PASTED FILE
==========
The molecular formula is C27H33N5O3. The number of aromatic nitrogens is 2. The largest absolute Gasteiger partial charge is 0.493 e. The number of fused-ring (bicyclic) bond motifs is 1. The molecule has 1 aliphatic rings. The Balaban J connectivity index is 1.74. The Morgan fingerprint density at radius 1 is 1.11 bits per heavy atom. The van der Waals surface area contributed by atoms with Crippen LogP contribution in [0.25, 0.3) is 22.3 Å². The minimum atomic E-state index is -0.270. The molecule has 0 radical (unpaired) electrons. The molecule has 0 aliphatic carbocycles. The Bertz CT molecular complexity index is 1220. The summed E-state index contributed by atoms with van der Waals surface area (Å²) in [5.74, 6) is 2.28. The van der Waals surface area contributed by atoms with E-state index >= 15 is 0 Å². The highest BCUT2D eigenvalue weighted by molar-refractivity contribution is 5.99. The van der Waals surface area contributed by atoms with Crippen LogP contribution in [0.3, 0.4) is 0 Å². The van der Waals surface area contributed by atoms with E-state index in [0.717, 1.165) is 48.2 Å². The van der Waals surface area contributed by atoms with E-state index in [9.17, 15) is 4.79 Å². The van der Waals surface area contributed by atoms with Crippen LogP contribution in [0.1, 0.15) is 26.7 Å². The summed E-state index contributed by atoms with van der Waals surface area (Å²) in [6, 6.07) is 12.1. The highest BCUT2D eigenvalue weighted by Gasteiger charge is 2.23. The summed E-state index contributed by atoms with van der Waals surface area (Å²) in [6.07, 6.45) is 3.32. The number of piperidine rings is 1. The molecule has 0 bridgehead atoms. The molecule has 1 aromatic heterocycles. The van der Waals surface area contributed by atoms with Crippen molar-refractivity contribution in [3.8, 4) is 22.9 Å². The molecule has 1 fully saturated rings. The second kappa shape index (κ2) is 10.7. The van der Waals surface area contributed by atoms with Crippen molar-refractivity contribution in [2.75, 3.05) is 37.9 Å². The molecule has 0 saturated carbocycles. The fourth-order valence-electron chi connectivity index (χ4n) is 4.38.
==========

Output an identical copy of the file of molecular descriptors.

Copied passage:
The molecular formula is C27H33N5O3. The number of aromatic nitrogens is 2. The largest absolute Gasteiger partial charge is 0.493 e. The number of fused-ring (bicyclic) bond motifs is 1. The molecule has 1 aliphatic rings. The Balaban J connectivity index is 1.74. The Morgan fingerprint density at radius 1 is 1.11 bits per heavy atom. The van der Waals surface area contributed by atoms with Crippen LogP contribution in [0.25, 0.3) is 22.3 Å². The minimum atomic E-state index is -0.270. The molecule has 0 radical (unpaired) electrons. The molecule has 0 aliphatic carbocycles. The Bertz CT molecular complexity index is 1220. The summed E-state index contributed by atoms with van der Waals surface area (Å²) in [5.74, 6) is 2.28. The van der Waals surface area contributed by atoms with E-state index >= 15 is 0 Å². The highest BCUT2D eigenvalue weighted by molar-refractivity contribution is 5.99. The van der Waals surface area contributed by atoms with Crippen LogP contribution in [0.3, 0.4) is 0 Å². The van der Waals surface area contributed by atoms with E-state index in [0.717, 1.165) is 48.2 Å². The van der Waals surface area contributed by atoms with E-state index in [9.17, 15) is 4.79 Å². The van der Waals surface area contributed by atoms with Crippen LogP contribution in [0.1, 0.15) is 26.7 Å². The summed E-state index contributed by atoms with van der Waals surface area (Å²) in [6, 6.07) is 12.1. The highest BCUT2D eigenvalue weighted by Gasteiger charge is 2.23. The summed E-state index contributed by atoms with van der Waals surface area (Å²) in [6.07, 6.45) is 3.32. The number of piperidine rings is 1. The molecule has 0 bridgehead atoms. The molecule has 1 aromatic heterocycles. The van der Waals surface area contributed by atoms with Crippen molar-refractivity contribution in [3.8, 4) is 22.9 Å². The molecule has 1 fully saturated rings. The second kappa shape index (κ2) is 10.7. The van der Waals surface area contributed by atoms with Crippen molar-refractivity contribution in [2.75, 3.05) is 37.9 Å². The molecule has 0 saturated carbocycles. The fourth-order valence-electron chi connectivity index (χ4n) is 4.38.